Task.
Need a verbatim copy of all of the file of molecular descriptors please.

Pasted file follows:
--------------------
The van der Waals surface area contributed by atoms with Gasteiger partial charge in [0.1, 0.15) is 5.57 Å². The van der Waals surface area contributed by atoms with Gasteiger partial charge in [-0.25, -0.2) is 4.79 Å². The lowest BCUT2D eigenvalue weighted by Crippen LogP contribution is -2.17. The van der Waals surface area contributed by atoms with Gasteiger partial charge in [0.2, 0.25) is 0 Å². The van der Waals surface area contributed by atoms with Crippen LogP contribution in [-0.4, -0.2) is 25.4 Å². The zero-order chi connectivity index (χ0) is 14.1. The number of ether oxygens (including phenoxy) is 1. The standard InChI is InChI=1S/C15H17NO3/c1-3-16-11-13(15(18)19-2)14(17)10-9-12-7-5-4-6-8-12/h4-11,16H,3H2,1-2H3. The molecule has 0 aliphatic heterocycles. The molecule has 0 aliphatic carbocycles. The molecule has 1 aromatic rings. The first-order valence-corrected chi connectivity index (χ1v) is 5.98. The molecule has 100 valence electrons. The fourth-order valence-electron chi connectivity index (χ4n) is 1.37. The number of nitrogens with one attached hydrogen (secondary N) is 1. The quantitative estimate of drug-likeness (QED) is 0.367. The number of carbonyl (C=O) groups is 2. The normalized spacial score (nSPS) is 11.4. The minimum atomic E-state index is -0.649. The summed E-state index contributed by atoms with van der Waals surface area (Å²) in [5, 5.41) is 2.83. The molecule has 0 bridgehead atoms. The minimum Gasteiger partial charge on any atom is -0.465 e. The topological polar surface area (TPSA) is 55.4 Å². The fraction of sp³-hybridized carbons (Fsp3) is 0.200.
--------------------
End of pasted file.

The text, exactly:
The van der Waals surface area contributed by atoms with Gasteiger partial charge in [0.1, 0.15) is 5.57 Å². The van der Waals surface area contributed by atoms with Gasteiger partial charge in [-0.25, -0.2) is 4.79 Å². The lowest BCUT2D eigenvalue weighted by Crippen LogP contribution is -2.17. The van der Waals surface area contributed by atoms with Gasteiger partial charge in [0.2, 0.25) is 0 Å². The van der Waals surface area contributed by atoms with Crippen LogP contribution in [-0.4, -0.2) is 25.4 Å². The zero-order chi connectivity index (χ0) is 14.1. The number of ether oxygens (including phenoxy) is 1. The standard InChI is InChI=1S/C15H17NO3/c1-3-16-11-13(15(18)19-2)14(17)10-9-12-7-5-4-6-8-12/h4-11,16H,3H2,1-2H3. The molecule has 0 aliphatic heterocycles. The molecule has 0 aliphatic carbocycles. The molecule has 1 aromatic rings. The first-order valence-corrected chi connectivity index (χ1v) is 5.98. The molecule has 100 valence electrons. The fourth-order valence-electron chi connectivity index (χ4n) is 1.37. The number of nitrogens with one attached hydrogen (secondary N) is 1. The quantitative estimate of drug-likeness (QED) is 0.367. The number of carbonyl (C=O) groups is 2. The normalized spacial score (nSPS) is 11.4. The minimum atomic E-state index is -0.649. The summed E-state index contributed by atoms with van der Waals surface area (Å²) in [5, 5.41) is 2.83. The molecule has 0 bridgehead atoms. The minimum Gasteiger partial charge on any atom is -0.465 e. The topological polar surface area (TPSA) is 55.4 Å². The fraction of sp³-hybridized carbons (Fsp3) is 0.200.